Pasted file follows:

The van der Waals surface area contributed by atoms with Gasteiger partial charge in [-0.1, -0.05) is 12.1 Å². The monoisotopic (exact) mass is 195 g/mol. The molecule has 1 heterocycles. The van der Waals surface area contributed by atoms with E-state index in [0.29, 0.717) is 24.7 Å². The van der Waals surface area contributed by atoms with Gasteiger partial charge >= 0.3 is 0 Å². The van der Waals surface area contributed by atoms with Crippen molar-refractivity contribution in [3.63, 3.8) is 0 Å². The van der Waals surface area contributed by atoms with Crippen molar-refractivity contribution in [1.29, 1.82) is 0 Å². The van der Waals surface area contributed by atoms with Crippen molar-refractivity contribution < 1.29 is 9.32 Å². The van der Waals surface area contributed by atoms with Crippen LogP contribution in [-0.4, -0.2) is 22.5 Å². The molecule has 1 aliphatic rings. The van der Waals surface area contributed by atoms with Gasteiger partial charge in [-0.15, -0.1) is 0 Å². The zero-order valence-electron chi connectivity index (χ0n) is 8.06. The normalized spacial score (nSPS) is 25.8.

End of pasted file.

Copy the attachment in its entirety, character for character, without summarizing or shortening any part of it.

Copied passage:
The van der Waals surface area contributed by atoms with Gasteiger partial charge in [-0.1, -0.05) is 12.1 Å². The monoisotopic (exact) mass is 195 g/mol. The molecule has 1 heterocycles. The van der Waals surface area contributed by atoms with E-state index in [0.29, 0.717) is 24.7 Å². The van der Waals surface area contributed by atoms with Gasteiger partial charge >= 0.3 is 0 Å². The van der Waals surface area contributed by atoms with Crippen molar-refractivity contribution in [3.63, 3.8) is 0 Å². The van der Waals surface area contributed by atoms with Crippen molar-refractivity contribution in [1.29, 1.82) is 0 Å². The van der Waals surface area contributed by atoms with Crippen molar-refractivity contribution < 1.29 is 9.32 Å². The van der Waals surface area contributed by atoms with Crippen LogP contribution in [-0.4, -0.2) is 22.5 Å². The molecule has 1 aliphatic rings. The van der Waals surface area contributed by atoms with Gasteiger partial charge in [-0.15, -0.1) is 0 Å². The zero-order valence-electron chi connectivity index (χ0n) is 8.06. The normalized spacial score (nSPS) is 25.8.